RWC 2019: History beckons for Wales, but it's also not in their favour v South Africa

Matt Jones - Editor 18:12 26/10/2019
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Wales have beaten South Africa four times in a row but history is heavily in the Springboks' favour.

Wales and South Africa clash in Yokohama on Sunday with a Rugby World Cup final berth against England at stake for the winner.

The Springboks have won each of the two finals they have appeared in, winning on home soil in 1995 for a maiden Webb Ellis Cup, and beating England in 2007 for their second.

Wales are battling to make their first-ever final, having lost on both previous occasions they made it this far – in 1987 and 2011.

We look ahead to the north v south showdown.


Sam Warburton is sent off in the 2011 Rugby World Cup semi-final between Wales and France.

Sam Warburton is sent off in the 2011 Rugby World Cup semi-final between Wales and France.

As neighbours England go in search of a second Webb Ellis Cup win from their fourth final following their victory over record three-time champions New Zealand on Saturday, opponents South Africa will try to reach their third showpiece and win a third crown.

Wales, meanwhile, are relative novices. Never before have they graced international rugby’s hallowed stage. They are playing in only their third-ever World Cup semi-final, in nine tournament appearances.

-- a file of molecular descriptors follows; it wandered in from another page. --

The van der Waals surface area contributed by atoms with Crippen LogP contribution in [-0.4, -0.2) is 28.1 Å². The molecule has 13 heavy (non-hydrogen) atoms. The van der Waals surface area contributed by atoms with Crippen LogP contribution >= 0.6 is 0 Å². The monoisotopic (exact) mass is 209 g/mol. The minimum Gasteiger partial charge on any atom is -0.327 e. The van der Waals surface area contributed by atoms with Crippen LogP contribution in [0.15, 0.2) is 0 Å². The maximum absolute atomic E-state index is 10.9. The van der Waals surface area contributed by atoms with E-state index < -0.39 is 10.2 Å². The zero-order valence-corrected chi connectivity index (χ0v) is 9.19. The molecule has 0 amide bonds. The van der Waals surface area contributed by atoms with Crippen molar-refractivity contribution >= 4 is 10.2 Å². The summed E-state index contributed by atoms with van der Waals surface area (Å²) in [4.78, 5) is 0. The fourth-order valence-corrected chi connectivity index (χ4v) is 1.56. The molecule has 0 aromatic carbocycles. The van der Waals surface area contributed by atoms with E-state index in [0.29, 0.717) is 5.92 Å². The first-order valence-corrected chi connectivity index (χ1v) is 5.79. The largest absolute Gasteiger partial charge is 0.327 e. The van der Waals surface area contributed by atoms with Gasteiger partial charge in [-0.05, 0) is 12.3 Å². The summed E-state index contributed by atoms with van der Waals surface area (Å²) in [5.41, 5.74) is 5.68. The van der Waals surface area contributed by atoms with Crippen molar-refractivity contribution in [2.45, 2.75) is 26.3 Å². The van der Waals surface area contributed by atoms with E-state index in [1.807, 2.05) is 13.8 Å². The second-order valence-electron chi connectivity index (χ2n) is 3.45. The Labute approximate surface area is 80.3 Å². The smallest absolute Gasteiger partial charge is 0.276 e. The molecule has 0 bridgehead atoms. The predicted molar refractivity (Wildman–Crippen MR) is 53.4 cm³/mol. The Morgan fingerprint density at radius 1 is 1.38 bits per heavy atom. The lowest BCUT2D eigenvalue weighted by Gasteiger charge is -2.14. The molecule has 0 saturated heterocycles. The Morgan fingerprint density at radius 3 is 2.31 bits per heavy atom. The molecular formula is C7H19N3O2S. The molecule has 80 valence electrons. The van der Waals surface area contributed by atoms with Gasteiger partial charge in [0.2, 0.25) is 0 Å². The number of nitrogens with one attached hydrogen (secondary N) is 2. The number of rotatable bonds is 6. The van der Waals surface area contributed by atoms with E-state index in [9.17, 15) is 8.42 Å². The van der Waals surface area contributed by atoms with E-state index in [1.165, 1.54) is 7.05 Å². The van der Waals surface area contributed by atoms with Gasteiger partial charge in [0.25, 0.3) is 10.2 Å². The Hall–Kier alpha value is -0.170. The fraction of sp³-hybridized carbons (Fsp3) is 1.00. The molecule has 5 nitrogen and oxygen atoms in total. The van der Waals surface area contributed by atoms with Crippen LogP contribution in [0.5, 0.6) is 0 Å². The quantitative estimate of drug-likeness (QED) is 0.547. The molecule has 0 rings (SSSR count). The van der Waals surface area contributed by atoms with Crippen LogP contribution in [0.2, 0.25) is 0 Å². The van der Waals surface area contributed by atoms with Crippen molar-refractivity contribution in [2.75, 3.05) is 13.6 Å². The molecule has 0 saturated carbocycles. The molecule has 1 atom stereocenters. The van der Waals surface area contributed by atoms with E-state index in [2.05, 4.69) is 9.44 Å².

The other three semi-finalists have 18 trips to the last four between them, and 10 to the final.

Welsh fans may have thought the standard was being set back at the inaugural World Cup in 1987 – then they finished third, their best-ever achievement. They beat England in the quarter-finals before being outplayed by eventual champions New Zealand, but bounced back to topple Australia in the third-place play-off.

Sadly, they failed to get out of the pool at the next two tournaments and 24 years passed before they saw the semis again.

And some of the current squad might well be scarred by their harrowing 2011 exit, Wales’ 14 men playing for 61 minutes without captain Sam Warburton after his controversial dismissal, compounded by the fact they should have beat the French but lost 9-8.

Alun Wyn Jones, Jonathan Davies, George North and Leigh Halfpenny were all part of that pain and it will surely be in their thinking in Yokohama.

But while there will surely be a few butterflies fluttering around in Welsh tummies, theirs are cast-iron stomachs these days, made of much sterner stuff.

They have rarely thrilled in 12 years under Warren Gatland rule, but they are built as sturdy as a ship, made to withstand and erode rather than blitz or blow away.

It is now time to sink or swim.


Francois Pienaar receives the 1995 World Cup from Nelson Mandela.

Francois Pienaar receives the 1995 World Cup from Nelson Mandela.

Speaking of history, it is on the side of the Springboks, heavily in terms of this fixture, and in more ways than one. Bar their two World Cup triumphs, in 1995 and 2007, the Boks eliminated Wales from the 2015 tournament, picking them off in the quarter-finals.